Georgetown MSB Graduation May 2009
I was dutifully doing my vision exercises at Planet Rehab and I overheard an elderly inpatient practicing her first car transfer. She was out of breath after a couple of minutes of climbing in and out of the car they managed to park in the hallway, so her Therapist asked if she was okay, and if she needed some water. “No,” the lady replied, “I need another Percocet.”
At this point I couldn’t contain myself and burst out laughing. PT37 remarked that at least that lady was honest. Life in RecoveryLand is often wildly entertaining. At other times it’s truly harrowing – like when I was learning how to walk without holding on to anything and I was so scared I cried. I cried when I thought no one could see me, and never in front of PT6.
There are some patients who can’t control when they cry or shout, or have some other kind of outburst. The Lord spared me the exposure to this extra stimuli during my previous Rehab career, but recently I have found myself in the same session at three different venues as folks who shout, clap or cry out when you least expect it and because they can’t help it.
When I first got home I noticed I was very easily startled. I couldn’t bear being approached from behind (it’s still difficult), and the sound of a child pitching a fit in the supermarket reduced me to tears. I think it probably has something to do with my hearing loss and vision changes – they make it a lot easier for someone to sneak up on me inadvertently. My social worker at The Place told me that it’s not uncommon for patients like me to exhibit reactions like that.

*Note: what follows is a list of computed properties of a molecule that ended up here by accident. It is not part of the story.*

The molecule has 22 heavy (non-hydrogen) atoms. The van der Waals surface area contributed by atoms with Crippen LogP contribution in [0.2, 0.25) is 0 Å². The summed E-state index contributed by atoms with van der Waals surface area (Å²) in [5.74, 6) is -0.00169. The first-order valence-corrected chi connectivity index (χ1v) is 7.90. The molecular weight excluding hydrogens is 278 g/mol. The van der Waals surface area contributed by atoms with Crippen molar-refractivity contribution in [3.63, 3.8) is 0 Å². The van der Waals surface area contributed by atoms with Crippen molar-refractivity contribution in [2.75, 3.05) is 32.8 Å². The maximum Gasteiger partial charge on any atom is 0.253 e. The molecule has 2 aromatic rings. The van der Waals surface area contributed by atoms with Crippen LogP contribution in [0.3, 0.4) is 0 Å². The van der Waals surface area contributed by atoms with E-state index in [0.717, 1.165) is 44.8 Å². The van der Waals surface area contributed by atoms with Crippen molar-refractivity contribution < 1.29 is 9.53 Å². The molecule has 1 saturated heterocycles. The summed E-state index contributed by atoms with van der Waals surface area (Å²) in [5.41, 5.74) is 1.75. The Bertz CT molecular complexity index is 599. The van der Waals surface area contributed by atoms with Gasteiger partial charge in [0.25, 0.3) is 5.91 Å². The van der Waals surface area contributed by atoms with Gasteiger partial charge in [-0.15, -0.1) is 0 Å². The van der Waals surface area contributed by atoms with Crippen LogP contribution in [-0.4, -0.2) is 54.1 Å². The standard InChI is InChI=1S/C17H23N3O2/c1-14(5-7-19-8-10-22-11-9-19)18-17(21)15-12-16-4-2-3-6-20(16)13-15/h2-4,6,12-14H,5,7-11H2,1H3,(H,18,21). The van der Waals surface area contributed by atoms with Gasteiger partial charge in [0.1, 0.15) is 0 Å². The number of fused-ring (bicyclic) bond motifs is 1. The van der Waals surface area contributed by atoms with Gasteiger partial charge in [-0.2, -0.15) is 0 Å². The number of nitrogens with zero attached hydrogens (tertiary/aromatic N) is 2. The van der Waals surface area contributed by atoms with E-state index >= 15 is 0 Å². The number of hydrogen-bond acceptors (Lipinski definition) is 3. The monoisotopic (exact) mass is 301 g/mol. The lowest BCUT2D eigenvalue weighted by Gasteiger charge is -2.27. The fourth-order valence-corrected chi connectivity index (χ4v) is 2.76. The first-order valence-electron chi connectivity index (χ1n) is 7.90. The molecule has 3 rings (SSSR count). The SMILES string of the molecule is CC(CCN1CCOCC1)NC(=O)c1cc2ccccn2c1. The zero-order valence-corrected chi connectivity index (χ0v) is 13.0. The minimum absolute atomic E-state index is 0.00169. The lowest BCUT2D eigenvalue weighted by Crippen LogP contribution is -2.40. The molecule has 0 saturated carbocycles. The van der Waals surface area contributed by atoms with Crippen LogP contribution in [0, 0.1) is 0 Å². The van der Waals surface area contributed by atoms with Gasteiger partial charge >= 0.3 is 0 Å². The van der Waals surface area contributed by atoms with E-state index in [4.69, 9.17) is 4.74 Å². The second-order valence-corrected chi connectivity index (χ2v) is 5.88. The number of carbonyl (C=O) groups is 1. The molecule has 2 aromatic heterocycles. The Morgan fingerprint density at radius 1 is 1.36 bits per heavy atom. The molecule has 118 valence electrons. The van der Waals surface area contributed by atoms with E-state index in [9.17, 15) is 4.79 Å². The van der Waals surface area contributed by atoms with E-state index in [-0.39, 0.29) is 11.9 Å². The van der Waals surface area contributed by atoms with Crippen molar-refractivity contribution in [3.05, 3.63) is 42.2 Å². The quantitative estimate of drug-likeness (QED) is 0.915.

I have spent the past year trying to build up my tolerance for unexpected sound and movement. I even supplemented these efforts with a prescription that my doctors could not convince me to take to the pharmacy before. I stopped taking them several months ago, but I carry the lasting legacy of those pills around my waist. So when I began noticing the cries of the other patients I thought I could handle them.
I was wrong. During one session in particular my teeth were clenched the whole time, and I occasionally wanted to run and hide in the closet, but I can’t run. I held it together and refused to tell my therapist or anyone else that I was having trouble coping. I was deeply troubled by my discomfort. In my old life, I would have simply been very tolerant and made allowances for whatever issues the other patient was dealing with. Now I tried to be tolerant but I was near tears for the duration of the session.
I’ve thought a lot about those scenes as I’ve walked on the treadmill, taken a ride in the car, or drifted off to sleep. It occurred to me that but for the grace of God, that could be me crying out etc., but my bleed was in a part of the brain that compromised my physical abilities more than anything else. At the same time, though, I stopped beating myself up about my discomfort since I realized that my cognitive faculties were spared, but I do have a significant brain trauma thing going on, so differences in my reaction are likely driven by that fact.
In essence, I’ve decided to cut myself some slack. The feelings of compassion are still there, it’s just the gut reaction to unanticipated sound/movement that changed. I also considered that I’m a patient, too – we’re all sharing the same session or gym space. We’re all there for different reasons, and I had better get used to using the word, “we.”
In B-School we spent our first year divided into 4 “Cohorts.” Basically, you take all your classes together and get used to who’s going to talk and learn to anticipate the flavor of what they’re going to say. I visited a school when I was in the application process and the Professor made the class sing the Cohort’s self-written Song for the benefit of me and the other visitor. So now this is my new Cohort. We’re not aiming to get some letters to put after our names, we’re just trying to live life in the normal world.